On our local foothills trails (the only trails that have been clear this winter), the combination of a 2.2 (front) and 2.0 (rear) AKA is right up there with the fastest I've ridden. While the tires' straight ahead speed is impressive, it's their ability to carry speed through corners that has really won me over. In twisty, loose singletrack, I found it very difficult to get either tire to break loose or even drift. Granted, a bit of moisture in January means that our trails have been as grippy as we ever see them, but the tires' cornering ability exceeds my nerve by a fair margin. With both tires in their "speed" orientation, I found the rear 2.0 a bit too willing to break loose during standing climbs and so reversed it (to "traction") after a few weeks' riding. I can't say that it felt any slower reversed, but the tire's ability to drive the bike forward improved to match that of many knobbier tires that I've ridden. While not mud tires by any stretch of the imagination, the AKA provide surprisingly decent traction and release mud better than full knobbies once back up to speed. I settled on 30psi for the front tire and close to 35 for the rear- lower pressures made me feel as though the lower-volume tire wasn't protecting the rim from rocks at speed.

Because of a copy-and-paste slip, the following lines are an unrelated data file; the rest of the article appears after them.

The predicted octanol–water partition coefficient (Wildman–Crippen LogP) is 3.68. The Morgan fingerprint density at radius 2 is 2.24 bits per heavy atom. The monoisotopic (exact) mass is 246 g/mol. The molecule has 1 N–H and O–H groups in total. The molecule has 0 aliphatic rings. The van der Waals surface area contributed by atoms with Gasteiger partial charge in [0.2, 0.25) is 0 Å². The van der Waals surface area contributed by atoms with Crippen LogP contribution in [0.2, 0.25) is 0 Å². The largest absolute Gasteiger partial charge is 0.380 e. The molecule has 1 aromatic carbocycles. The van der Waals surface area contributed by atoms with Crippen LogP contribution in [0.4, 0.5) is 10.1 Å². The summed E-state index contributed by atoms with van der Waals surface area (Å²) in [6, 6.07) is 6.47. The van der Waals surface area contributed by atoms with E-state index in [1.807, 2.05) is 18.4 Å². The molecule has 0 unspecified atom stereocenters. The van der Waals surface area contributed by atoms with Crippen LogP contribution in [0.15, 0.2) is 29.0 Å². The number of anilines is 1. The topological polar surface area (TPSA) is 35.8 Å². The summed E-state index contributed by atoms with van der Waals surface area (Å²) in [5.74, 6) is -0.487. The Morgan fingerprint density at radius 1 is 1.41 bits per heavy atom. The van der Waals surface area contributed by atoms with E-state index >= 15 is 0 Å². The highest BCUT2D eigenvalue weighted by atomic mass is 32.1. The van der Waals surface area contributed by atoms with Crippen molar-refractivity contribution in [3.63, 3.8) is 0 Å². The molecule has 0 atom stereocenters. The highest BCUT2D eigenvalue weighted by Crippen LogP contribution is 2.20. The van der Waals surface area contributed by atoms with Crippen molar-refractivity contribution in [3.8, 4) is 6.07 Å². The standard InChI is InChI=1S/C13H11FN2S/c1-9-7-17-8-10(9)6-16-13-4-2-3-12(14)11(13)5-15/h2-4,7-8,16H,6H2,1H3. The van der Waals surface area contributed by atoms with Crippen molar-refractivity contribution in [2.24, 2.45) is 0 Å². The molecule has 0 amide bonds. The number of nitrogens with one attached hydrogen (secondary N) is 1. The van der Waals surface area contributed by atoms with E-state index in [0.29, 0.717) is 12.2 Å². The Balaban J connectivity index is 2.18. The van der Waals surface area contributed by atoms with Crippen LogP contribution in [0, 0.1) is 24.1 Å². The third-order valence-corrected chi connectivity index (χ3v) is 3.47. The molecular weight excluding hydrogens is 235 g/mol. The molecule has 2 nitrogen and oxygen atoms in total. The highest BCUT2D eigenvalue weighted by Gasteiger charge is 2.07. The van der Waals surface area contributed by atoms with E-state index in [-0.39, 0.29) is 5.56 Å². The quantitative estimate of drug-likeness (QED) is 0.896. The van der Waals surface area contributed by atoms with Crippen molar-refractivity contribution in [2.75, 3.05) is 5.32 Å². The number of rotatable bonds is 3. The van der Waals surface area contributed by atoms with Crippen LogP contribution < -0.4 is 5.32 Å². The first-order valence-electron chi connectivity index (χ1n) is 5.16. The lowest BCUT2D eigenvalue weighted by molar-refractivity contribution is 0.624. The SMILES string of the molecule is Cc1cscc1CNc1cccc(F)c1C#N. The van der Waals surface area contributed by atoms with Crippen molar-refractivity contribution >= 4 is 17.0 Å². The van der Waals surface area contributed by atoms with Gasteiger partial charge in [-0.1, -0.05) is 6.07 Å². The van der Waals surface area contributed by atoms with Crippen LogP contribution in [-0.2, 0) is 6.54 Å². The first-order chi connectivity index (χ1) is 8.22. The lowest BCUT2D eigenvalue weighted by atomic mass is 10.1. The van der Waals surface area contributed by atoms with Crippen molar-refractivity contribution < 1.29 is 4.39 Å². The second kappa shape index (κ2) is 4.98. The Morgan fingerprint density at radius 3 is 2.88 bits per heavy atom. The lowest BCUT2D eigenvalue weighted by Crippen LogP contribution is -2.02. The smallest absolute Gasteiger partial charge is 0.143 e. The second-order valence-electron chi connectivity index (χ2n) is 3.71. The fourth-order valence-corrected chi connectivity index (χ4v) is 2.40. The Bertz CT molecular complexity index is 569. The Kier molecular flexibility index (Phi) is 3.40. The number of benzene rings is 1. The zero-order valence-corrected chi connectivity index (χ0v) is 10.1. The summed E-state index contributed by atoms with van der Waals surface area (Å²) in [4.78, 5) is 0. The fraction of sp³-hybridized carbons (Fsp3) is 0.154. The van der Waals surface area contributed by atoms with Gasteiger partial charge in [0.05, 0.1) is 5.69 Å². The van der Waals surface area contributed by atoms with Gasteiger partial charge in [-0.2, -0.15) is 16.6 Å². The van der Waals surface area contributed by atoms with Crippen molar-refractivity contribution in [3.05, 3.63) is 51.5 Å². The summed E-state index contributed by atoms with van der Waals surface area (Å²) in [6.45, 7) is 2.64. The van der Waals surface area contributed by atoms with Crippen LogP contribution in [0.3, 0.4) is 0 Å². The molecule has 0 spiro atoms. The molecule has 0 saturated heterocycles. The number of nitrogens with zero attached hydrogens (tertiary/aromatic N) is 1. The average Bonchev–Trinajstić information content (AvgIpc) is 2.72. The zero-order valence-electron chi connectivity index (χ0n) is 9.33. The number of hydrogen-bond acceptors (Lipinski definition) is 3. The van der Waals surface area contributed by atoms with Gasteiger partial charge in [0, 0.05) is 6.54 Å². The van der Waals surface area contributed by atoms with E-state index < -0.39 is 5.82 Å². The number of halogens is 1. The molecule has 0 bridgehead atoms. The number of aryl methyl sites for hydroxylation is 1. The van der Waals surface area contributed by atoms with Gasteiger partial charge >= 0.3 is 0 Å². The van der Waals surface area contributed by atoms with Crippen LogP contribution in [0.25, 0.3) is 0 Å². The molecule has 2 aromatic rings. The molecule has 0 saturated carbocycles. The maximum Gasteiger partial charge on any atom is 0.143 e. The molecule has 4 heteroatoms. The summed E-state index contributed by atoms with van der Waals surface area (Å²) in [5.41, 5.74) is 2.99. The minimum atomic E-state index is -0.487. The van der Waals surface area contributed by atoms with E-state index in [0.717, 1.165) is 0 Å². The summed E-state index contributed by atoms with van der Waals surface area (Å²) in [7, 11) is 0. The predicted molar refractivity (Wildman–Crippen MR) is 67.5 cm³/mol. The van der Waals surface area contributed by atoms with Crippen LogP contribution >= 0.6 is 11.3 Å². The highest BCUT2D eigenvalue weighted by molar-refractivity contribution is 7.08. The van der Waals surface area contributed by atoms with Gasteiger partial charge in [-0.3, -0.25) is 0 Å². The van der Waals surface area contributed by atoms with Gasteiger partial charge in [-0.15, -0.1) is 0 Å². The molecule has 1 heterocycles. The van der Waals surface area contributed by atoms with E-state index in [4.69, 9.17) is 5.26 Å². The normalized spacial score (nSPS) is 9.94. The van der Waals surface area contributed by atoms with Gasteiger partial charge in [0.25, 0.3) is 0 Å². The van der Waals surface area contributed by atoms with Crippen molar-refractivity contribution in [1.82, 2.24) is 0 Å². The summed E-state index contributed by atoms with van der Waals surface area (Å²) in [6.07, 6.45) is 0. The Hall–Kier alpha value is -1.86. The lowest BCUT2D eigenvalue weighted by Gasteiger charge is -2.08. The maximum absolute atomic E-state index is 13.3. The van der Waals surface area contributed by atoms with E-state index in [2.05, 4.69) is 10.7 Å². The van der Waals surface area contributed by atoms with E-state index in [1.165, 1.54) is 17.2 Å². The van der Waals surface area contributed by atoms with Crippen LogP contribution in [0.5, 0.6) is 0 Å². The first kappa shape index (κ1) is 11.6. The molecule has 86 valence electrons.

The course used for Epic Rides' 24 Hours in the Old Pueblo is very similar to our local trails. The trail surface is generally very hard with a dusting of sand and fine gravel over the top and a few sandy washes here and there. While there are a couple of fast fire road sections, the majority of the race is spent on very twisty, cactus-lined singletrack that can severely penalize riders for overcooking corners. In early laps, fresh and energized, I was really able to explore the AKAs' limits. The tires are impressively tenacious in corners- I only ran into trouble when heavily weighting the front wheel and trying to corner like a downhill racer. It was then and under heavy braking (which also unweights the rear wheel) that the reversed rear tire would break loose. The bike remained controllable, though, and the rear Geax does take a good deal of effort (for a race tire) to provoke into bad behavior.